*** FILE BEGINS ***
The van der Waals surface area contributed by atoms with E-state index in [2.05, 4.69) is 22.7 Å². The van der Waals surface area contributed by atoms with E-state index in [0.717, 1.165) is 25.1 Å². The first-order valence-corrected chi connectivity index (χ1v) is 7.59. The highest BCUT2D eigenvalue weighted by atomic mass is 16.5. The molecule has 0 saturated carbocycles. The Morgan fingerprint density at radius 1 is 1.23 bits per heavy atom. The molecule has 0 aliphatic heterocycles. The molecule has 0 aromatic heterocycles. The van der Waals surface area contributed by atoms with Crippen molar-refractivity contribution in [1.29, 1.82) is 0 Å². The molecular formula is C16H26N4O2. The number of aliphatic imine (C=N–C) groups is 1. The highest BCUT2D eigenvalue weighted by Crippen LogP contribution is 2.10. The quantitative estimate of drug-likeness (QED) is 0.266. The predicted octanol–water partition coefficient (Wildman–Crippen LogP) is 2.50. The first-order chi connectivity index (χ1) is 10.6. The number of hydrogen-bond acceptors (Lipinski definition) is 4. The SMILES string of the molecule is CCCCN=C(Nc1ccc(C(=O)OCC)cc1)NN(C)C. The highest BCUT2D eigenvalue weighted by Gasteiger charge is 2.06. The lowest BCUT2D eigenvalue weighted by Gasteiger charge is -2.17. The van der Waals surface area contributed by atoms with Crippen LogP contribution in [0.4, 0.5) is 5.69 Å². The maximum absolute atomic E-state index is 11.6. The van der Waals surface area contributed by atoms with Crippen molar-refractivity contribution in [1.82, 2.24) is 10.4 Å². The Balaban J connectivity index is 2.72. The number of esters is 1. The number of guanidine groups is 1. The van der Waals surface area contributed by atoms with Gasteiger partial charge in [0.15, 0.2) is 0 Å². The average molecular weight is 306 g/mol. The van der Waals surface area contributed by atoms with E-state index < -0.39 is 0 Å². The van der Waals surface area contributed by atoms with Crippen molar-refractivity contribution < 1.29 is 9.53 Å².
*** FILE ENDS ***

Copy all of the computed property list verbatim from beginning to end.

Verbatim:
The van der Waals surface area contributed by atoms with E-state index in [2.05, 4.69) is 22.7 Å². The van der Waals surface area contributed by atoms with E-state index in [0.717, 1.165) is 25.1 Å². The first-order valence-corrected chi connectivity index (χ1v) is 7.59. The highest BCUT2D eigenvalue weighted by atomic mass is 16.5. The molecule has 0 saturated carbocycles. The Morgan fingerprint density at radius 1 is 1.23 bits per heavy atom. The molecule has 0 aliphatic heterocycles. The molecule has 0 aromatic heterocycles. The van der Waals surface area contributed by atoms with Crippen molar-refractivity contribution in [1.29, 1.82) is 0 Å². The molecular formula is C16H26N4O2. The number of aliphatic imine (C=N–C) groups is 1. The highest BCUT2D eigenvalue weighted by Crippen LogP contribution is 2.10. The quantitative estimate of drug-likeness (QED) is 0.266. The predicted octanol–water partition coefficient (Wildman–Crippen LogP) is 2.50. The first-order chi connectivity index (χ1) is 10.6. The number of hydrogen-bond acceptors (Lipinski definition) is 4. The SMILES string of the molecule is CCCCN=C(Nc1ccc(C(=O)OCC)cc1)NN(C)C. The highest BCUT2D eigenvalue weighted by Gasteiger charge is 2.06. The lowest BCUT2D eigenvalue weighted by Gasteiger charge is -2.17. The van der Waals surface area contributed by atoms with Crippen LogP contribution in [0.4, 0.5) is 5.69 Å². The maximum absolute atomic E-state index is 11.6. The van der Waals surface area contributed by atoms with Crippen molar-refractivity contribution in [1.82, 2.24) is 10.4 Å². The Balaban J connectivity index is 2.72. The number of esters is 1. The number of guanidine groups is 1. The van der Waals surface area contributed by atoms with Gasteiger partial charge in [0.15, 0.2) is 0 Å². The average molecular weight is 306 g/mol. The van der Waals surface area contributed by atoms with E-state index < -0.39 is 0 Å². The van der Waals surface area contributed by atoms with Crippen molar-refractivity contribution < 1.29 is 9.53 Å².